Here we go.

The first week and a half of the baseball season has had the feeling of a tuneup act in Boston. The Red Sox got off to a great start, winning eight of their nine games and taking the early lead in the American League East.

They’ve won eight straight since losing on Opening Day at Tampa Bay, a run highlighted by Sunday’s improbable comeback against the Rays. The Sox scored six runs with two outs in the eighth to steal an 8-7 victory.

It was a thrilling win but also a win against one of the worst teams in baseball. The Rays have lost eight straight, six to the Red Sox. Boston’s other two wins were against the equally woeful Miami Marlins.

The Sox did what they needed to do. They beat inferior opponents. Now things get interesting – the New York Yankees come to town for a three-game series.

We’ve looked forward to this series since the Yankees added Giancarlo Stanton to an already formidable lineup. Two months later the Sox countered with slugger J.D. Martinez.

Martinez hit 45 homers last year but has just one in a Boston uniform (on Saturday) – and that includes 15 spring-training games.

Think that’s bad? Stanton was booed in the Yankee Stadium opener last week after striking out five times. He heard more boos Sunday when the Yankees lost in extra innings to Baltimore. Stanton went 3 for 28 during the homestand, striking out a stunning 16 times.

The Yankees arrive in Boston with a .500 record and are 31/2 games back of the Red Sox. Still, the early-season narrative will be set by what happens over the next three nights. Whoever wins this series will feel they are the team to beat in the AL East. Or at least their fans will.

Both teams already have been impacted by injuries. The Yankees lost pitcher CC Sabathia and third baseman Brandon Drury just last week, and have dealt with the loss of first baseman Greg Bird, and outfielders Jacoby Ellsbury and Clint Frazier. Outfielder Aaron Hicks is eligible to come off the DL Tuesday.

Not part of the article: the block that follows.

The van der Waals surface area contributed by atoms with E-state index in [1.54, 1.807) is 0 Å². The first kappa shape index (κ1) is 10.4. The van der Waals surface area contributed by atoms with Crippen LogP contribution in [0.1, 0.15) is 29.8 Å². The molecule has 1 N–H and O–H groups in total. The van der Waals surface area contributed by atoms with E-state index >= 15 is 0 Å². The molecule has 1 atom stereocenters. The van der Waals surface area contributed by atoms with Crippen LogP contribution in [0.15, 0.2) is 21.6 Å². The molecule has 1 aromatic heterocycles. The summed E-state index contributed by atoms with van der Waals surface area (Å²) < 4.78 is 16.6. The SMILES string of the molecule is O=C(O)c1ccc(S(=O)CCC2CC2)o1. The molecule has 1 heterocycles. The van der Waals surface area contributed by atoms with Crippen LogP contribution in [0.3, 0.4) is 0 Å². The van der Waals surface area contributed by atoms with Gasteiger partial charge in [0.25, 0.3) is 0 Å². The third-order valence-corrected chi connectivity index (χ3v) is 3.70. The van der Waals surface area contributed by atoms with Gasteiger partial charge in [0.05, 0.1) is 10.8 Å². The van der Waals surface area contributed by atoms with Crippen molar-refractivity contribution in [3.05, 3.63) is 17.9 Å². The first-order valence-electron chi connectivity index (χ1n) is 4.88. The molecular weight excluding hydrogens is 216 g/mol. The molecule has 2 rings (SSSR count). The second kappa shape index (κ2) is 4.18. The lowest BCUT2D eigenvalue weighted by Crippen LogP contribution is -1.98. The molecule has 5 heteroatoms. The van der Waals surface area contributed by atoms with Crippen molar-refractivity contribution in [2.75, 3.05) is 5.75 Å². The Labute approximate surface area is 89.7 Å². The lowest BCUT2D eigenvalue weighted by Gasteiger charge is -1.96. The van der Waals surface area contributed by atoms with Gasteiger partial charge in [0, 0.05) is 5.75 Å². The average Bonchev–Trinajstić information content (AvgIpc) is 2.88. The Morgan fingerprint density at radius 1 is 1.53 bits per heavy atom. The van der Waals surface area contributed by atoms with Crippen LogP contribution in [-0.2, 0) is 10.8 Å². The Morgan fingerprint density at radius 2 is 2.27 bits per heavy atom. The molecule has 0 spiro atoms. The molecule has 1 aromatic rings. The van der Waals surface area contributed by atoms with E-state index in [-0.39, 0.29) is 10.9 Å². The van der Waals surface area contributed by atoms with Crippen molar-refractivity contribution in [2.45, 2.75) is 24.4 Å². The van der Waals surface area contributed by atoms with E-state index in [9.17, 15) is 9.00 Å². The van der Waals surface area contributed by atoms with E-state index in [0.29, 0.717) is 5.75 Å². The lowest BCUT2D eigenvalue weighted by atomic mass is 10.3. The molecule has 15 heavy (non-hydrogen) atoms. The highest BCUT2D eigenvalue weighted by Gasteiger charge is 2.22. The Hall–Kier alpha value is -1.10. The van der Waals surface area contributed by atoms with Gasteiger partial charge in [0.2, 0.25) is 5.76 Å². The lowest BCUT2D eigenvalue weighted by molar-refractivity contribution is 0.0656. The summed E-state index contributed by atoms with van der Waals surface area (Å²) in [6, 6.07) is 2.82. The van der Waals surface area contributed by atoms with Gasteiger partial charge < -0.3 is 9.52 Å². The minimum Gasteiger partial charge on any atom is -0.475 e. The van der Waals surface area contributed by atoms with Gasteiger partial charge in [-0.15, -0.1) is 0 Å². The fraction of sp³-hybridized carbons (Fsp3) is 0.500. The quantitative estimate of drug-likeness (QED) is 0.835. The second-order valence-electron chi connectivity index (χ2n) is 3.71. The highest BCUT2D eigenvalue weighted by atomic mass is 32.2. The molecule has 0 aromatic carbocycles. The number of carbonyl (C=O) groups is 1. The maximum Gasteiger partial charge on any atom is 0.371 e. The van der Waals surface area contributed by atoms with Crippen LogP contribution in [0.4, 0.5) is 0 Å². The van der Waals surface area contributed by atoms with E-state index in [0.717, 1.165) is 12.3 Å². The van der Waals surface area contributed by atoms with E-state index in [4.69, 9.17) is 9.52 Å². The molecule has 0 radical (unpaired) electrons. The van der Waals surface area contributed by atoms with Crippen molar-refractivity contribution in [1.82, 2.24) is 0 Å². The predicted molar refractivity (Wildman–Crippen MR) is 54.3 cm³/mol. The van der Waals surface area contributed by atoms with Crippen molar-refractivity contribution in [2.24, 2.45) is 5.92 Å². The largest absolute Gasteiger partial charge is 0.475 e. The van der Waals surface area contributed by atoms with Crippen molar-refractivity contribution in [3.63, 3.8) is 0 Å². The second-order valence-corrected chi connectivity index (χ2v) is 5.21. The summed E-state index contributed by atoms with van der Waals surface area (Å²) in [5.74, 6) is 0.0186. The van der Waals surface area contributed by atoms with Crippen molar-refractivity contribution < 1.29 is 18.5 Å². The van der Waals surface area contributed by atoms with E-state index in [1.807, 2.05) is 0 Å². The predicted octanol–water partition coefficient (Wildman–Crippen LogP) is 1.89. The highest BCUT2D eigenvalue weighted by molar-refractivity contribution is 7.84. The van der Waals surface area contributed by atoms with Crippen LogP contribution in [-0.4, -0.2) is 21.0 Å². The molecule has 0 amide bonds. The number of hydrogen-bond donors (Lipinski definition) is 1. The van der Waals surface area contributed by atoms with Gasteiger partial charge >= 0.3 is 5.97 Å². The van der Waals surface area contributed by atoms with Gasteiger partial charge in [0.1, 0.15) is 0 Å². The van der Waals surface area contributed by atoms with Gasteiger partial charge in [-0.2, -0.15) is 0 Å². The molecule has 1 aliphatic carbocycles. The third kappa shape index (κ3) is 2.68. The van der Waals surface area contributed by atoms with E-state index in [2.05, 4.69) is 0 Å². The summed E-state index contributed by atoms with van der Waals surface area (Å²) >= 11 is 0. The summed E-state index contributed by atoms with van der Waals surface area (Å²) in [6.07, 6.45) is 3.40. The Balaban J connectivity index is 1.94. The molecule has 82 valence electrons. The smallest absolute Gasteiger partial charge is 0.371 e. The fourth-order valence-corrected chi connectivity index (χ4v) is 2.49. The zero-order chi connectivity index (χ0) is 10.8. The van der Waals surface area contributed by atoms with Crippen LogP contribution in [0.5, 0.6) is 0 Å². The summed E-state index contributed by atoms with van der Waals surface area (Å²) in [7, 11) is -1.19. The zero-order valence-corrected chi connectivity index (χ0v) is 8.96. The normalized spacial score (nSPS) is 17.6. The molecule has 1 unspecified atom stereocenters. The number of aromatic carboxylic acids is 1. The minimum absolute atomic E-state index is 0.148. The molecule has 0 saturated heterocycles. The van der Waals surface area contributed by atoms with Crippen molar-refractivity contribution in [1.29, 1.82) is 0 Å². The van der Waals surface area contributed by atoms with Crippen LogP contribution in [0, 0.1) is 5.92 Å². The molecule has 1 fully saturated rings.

The Red Sox started the season without three potential starting pitchers. Eduardo Rodriguez returned Sunday and turned in the first subpar outing by a Sox starter this season. Drew Pomeranz and Steven Wright remain on the sideline.

Injuries are no excuse. These teams combined to spend more than $400 million to create the depth needed to overcome adversity. This year the Red Sox are spending even more than the Yankees, which is why Boston believes it can win the division and go deep in the playoffs despite the creation of a new Murderer’s Row at Yankee Stadium.

Give Major League Baseball credit for parsing out the head-to-head meetings between these rivals. The Sox play the Yanks at least once each month, 19 games that will culminate in a season-ending showdown at Fenway from Sept. 28-30.

That means we’ll be doing this dance all season. Both teams will go off and beat up on weaker teams, then hook up again a few weeks later. That should keep this rivalry simmering throughout the summer.

The first sparks will fly Tuesday night. By Friday morning fans throughout the Northeast will make snap decisions about the season, even with 150 games remaining.

Tom Caron is a studio host for the Red Sox broadcast on NESN. His column appears in the Portland Press Herald on Tuesdays.